Autonomous vehicles are a scientific wonder that optics is turning into a reality. On top of being highly convenient, autonomy for vehicles can potentially reduce rates of collision. This article covers the most important feature that makes autonomous features possible: LiDAR, and how it can be even safer than manual operation.
LiDAR sensors are the spinning baubles that can be found mounted on cars across the U.S. They are deployed by Uber, Waymo, General Motors and most famously, Tesla. LiDARs are what enables a vehicle to image the obstacles, lane dividers, and stoplights around it.
LiDAR sensors fire off short pulses of light that reflect back towards the sensor’s receiver. Subsequently, the sensor measures how long each pulse takes to reach the target and travel back to the receiver. The sensor then produces an image based on the interaction between the light pulses and the target area or surface.
As of now, LiDAR can automate a few features of the driving experience, but they have limited applications. Braking and motion alerts are two safety features that LiDAR actively enables in current vehicles. Researchers need a whole host of different sensors before they consider full automation.
LiDAR is progressing fast as a portable tool:
Traditional LiDAR methods in automation have focused on using standard short pulse lasers for their readings. However, these have ran into a host of problems since their inception. The earliest forms of mobile LiDAR used diode lasers, whose wavelength could penetrate the eye which risked retinal damage. In this method, the sensor would be too weak to identify objects in time for the vehicle to brake.
Since the price of spinning LiDARs was too high to be commercially viable, researchers at Luminar began using scanners that move back and forth along a 120-degree angle. While this requires multiple scanners, there is much more room for downscaling than in spinning LiDARs. A revolutionary development in sizing down sensing is the single-chip LiDAR.
Researchers found a solution to these problems by using a continuous wave laser, instead of the standard short pulse waves. This way, they can keep the range associated with a long wavelength without reaching harmful levels. LiDAR on a chip is compatible with a continuous wave laser, which fixes the issue of range. However, using a continuous wave brings with it size issues.
Chip LiDAR produces brief chirps in a continuous laser that replicates the ranging effect of a short pulse laser. This allows the scanner to keep the range associated with a long wavelength without requiring a high-powered laser that is potentially harmful. The only issue with these systems is that current configurations are complex and difficult to mount.
Challenges faced by mobile LiDAR:
LiDAR’s ability to measure velocity is what makes it indispensable in detecting road conditions. Traffic conditions are ever changing, and sensors need to be able to react to variables like a car drifting out of its lane. While LiDAR sensors have been the best tool for this, they have had issues differentiating overlapping fields of vision.
Data processing technology needs to advance further for the vehicle to interpret more detailed LiDAR images, and to account for variables mentioned previously. Sensors have had trouble differentiating large vehicles from traffic signs or over passes. This was a potential cause of the 2016 fatality that occurred in a Tesla Model S, where the car failed to brake as a semi truck turned in front of it. Tesla has by far the most driving data about automated features and are in good position to remedy these failures.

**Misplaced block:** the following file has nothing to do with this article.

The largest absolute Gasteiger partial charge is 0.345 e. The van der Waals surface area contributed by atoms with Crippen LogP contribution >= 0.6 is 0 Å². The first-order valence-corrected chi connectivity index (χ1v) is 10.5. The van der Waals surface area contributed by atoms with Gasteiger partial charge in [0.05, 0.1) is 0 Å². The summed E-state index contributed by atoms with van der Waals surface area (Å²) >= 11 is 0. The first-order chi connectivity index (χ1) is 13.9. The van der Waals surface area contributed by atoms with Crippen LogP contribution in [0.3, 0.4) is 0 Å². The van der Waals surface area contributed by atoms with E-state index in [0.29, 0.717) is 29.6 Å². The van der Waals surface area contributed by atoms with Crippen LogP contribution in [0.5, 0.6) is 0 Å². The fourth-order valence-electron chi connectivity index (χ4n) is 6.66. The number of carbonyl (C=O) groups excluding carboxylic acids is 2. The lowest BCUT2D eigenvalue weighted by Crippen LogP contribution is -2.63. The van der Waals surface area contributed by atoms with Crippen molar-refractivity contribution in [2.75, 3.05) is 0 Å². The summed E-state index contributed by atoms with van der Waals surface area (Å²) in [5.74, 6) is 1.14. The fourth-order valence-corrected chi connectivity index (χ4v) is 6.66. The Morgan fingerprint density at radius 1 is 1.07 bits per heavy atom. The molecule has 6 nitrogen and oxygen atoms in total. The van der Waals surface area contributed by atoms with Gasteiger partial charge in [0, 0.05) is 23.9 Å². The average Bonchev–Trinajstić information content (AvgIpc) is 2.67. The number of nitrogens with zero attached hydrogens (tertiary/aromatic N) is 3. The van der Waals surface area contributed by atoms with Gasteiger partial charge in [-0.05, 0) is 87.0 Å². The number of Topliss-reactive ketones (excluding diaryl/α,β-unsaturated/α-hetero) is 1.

Optical amplifiers are essential to ensure that this LiDAR data quickly reaches the car’s automated functions in time for a reaction. Amplifiers must be low noise as to not interfere with LiDARs reception. They also must be compatible with a single channel network, like that between a car’s interface and its sensors.
Developers are certain that LiDAR, along with other sensors, can create a fully detailed image surrounding the car that goes beyond what a human driver could observe. Mounting this combination of sensors is the focus of current research and data collection on autonomous vehicles. Miniature amplifiers will likely get more use as a part of cheaper LiDAR mounts for autonomous vehicles, since they have potential to reduce the size requirements of a continuous wave laser.
Why we need LiDAR:
Tesla’s CEO Elon Musk has posited that LiDAR’s importance hinges on the fact that it is necessary to collect and model data. He sees it as a temporary solution. His ideal automated car is based only on data models from existing automated vehicles. LiDAR is the best tool to collect this driving data and provide the basis for future automation models.
Developers use a tried and tested system of for LiDAR to relay info on when the system is used. This occurs even when the features are turned off. Tesla’s autopilot has a “shadow mode” that stands by and collects data so long as the vehicle is on. Not to mention, LiDAR has immediate applications to make vehicles safer despite not be as wondrous as full automation.
LiDAR may be cumbersome at the moment, but downsizing complex optical tools are important to more than just self driving vehicles. Researchers are downsizing continuous wave lasers so that LiDAR can be used in combination with other optical sensors, radars and ultrasound. With a multitude of sensors, cars can detect more variables on the road than the human eye ever could. In the end, any technology that can reduce collisions or alert drivers of danger is a welcome safety improvement, and will draw support.
Reference: Hecht, Jeff. (2018) “LiDAR for Self-Driving Cars” The Optical Society. Published January 1, 2018. Accessed via: https://www.osa-opn.org/home/articles/volume_29/january_2018/features/lidar_for_self-driving_cars/